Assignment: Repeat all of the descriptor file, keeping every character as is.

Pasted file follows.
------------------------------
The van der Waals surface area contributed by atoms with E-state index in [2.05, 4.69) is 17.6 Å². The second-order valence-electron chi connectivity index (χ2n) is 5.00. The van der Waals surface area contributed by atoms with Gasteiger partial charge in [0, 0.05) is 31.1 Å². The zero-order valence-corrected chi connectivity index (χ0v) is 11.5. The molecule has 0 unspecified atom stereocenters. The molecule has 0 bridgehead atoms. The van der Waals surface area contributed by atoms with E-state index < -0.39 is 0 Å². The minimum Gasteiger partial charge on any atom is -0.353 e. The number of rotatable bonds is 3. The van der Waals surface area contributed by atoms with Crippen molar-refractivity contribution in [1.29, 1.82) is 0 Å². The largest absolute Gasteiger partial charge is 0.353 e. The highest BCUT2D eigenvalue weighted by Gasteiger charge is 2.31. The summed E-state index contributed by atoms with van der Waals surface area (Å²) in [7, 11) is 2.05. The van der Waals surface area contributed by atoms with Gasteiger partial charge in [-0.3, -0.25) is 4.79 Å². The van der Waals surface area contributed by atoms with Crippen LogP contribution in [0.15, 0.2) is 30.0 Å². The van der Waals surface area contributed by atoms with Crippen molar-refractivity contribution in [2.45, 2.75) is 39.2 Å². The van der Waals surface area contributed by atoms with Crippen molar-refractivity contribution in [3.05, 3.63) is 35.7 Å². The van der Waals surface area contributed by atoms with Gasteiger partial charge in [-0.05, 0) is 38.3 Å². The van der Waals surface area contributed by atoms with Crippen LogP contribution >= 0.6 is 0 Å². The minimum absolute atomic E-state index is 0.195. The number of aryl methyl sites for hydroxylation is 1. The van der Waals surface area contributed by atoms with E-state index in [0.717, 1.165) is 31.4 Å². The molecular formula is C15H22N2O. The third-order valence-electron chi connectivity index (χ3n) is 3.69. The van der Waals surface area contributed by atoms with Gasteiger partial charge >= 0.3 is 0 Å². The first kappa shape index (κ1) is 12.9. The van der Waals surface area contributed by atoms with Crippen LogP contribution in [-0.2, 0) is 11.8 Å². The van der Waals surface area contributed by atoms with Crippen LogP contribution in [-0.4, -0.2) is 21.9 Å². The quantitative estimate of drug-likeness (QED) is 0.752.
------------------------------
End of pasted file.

The van der Waals surface area contributed by atoms with E-state index in [2.05, 4.69) is 17.6 Å². The second-order valence-electron chi connectivity index (χ2n) is 5.00. The van der Waals surface area contributed by atoms with Gasteiger partial charge in [0, 0.05) is 31.1 Å². The zero-order valence-corrected chi connectivity index (χ0v) is 11.5. The molecule has 0 unspecified atom stereocenters. The molecule has 0 bridgehead atoms. The van der Waals surface area contributed by atoms with E-state index < -0.39 is 0 Å². The minimum Gasteiger partial charge on any atom is -0.353 e. The number of rotatable bonds is 3. The van der Waals surface area contributed by atoms with Crippen molar-refractivity contribution in [1.29, 1.82) is 0 Å². The largest absolute Gasteiger partial charge is 0.353 e. The highest BCUT2D eigenvalue weighted by Gasteiger charge is 2.31. The summed E-state index contributed by atoms with van der Waals surface area (Å²) in [7, 11) is 2.05. The van der Waals surface area contributed by atoms with Gasteiger partial charge in [-0.3, -0.25) is 4.79 Å². The van der Waals surface area contributed by atoms with Crippen LogP contribution in [0.15, 0.2) is 30.0 Å². The van der Waals surface area contributed by atoms with Crippen molar-refractivity contribution in [2.45, 2.75) is 39.2 Å². The van der Waals surface area contributed by atoms with Crippen molar-refractivity contribution in [3.05, 3.63) is 35.7 Å². The van der Waals surface area contributed by atoms with Gasteiger partial charge in [-0.05, 0) is 38.3 Å². The van der Waals surface area contributed by atoms with Crippen LogP contribution >= 0.6 is 0 Å². The minimum absolute atomic E-state index is 0.195. The number of aryl methyl sites for hydroxylation is 1. The van der Waals surface area contributed by atoms with E-state index in [0.717, 1.165) is 31.4 Å². The molecular formula is C15H22N2O. The third-order valence-electron chi connectivity index (χ3n) is 3.69. The van der Waals surface area contributed by atoms with Gasteiger partial charge >= 0.3 is 0 Å². The first kappa shape index (κ1) is 12.9. The van der Waals surface area contributed by atoms with Crippen LogP contribution in [-0.2, 0) is 11.8 Å². The van der Waals surface area contributed by atoms with Crippen LogP contribution in [-0.4, -0.2) is 21.9 Å². The quantitative estimate of drug-likeness (QED) is 0.752.